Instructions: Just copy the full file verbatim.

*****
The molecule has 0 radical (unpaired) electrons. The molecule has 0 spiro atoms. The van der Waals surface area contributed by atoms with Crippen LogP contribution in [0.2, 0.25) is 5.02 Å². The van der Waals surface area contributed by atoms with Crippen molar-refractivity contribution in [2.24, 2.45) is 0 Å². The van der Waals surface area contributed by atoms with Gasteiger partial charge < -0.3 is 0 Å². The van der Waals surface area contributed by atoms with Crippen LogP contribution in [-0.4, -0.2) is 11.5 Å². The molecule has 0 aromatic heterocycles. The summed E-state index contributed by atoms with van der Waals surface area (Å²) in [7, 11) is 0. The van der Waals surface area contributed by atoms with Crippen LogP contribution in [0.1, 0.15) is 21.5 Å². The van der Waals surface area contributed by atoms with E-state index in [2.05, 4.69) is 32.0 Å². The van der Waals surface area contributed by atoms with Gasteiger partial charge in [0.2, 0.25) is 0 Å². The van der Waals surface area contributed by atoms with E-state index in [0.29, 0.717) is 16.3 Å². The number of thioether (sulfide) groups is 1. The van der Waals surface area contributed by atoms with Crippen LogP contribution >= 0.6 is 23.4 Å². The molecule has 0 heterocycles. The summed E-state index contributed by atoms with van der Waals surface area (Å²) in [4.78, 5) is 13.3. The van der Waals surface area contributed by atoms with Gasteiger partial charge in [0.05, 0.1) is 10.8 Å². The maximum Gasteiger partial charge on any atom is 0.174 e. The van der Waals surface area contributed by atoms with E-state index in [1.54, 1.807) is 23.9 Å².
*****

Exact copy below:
The molecule has 0 radical (unpaired) electrons. The molecule has 0 spiro atoms. The van der Waals surface area contributed by atoms with Crippen LogP contribution in [0.2, 0.25) is 5.02 Å². The van der Waals surface area contributed by atoms with Crippen molar-refractivity contribution in [2.24, 2.45) is 0 Å². The van der Waals surface area contributed by atoms with Gasteiger partial charge < -0.3 is 0 Å². The van der Waals surface area contributed by atoms with Crippen LogP contribution in [-0.4, -0.2) is 11.5 Å². The molecule has 0 aromatic heterocycles. The summed E-state index contributed by atoms with van der Waals surface area (Å²) in [7, 11) is 0. The van der Waals surface area contributed by atoms with Crippen LogP contribution in [0.1, 0.15) is 21.5 Å². The van der Waals surface area contributed by atoms with E-state index in [2.05, 4.69) is 32.0 Å². The van der Waals surface area contributed by atoms with Gasteiger partial charge in [0.2, 0.25) is 0 Å². The van der Waals surface area contributed by atoms with E-state index in [0.29, 0.717) is 16.3 Å². The number of thioether (sulfide) groups is 1. The van der Waals surface area contributed by atoms with Crippen LogP contribution >= 0.6 is 23.4 Å². The molecule has 0 heterocycles. The summed E-state index contributed by atoms with van der Waals surface area (Å²) in [4.78, 5) is 13.3. The van der Waals surface area contributed by atoms with Gasteiger partial charge in [0.05, 0.1) is 10.8 Å². The maximum Gasteiger partial charge on any atom is 0.174 e. The van der Waals surface area contributed by atoms with E-state index in [1.54, 1.807) is 23.9 Å².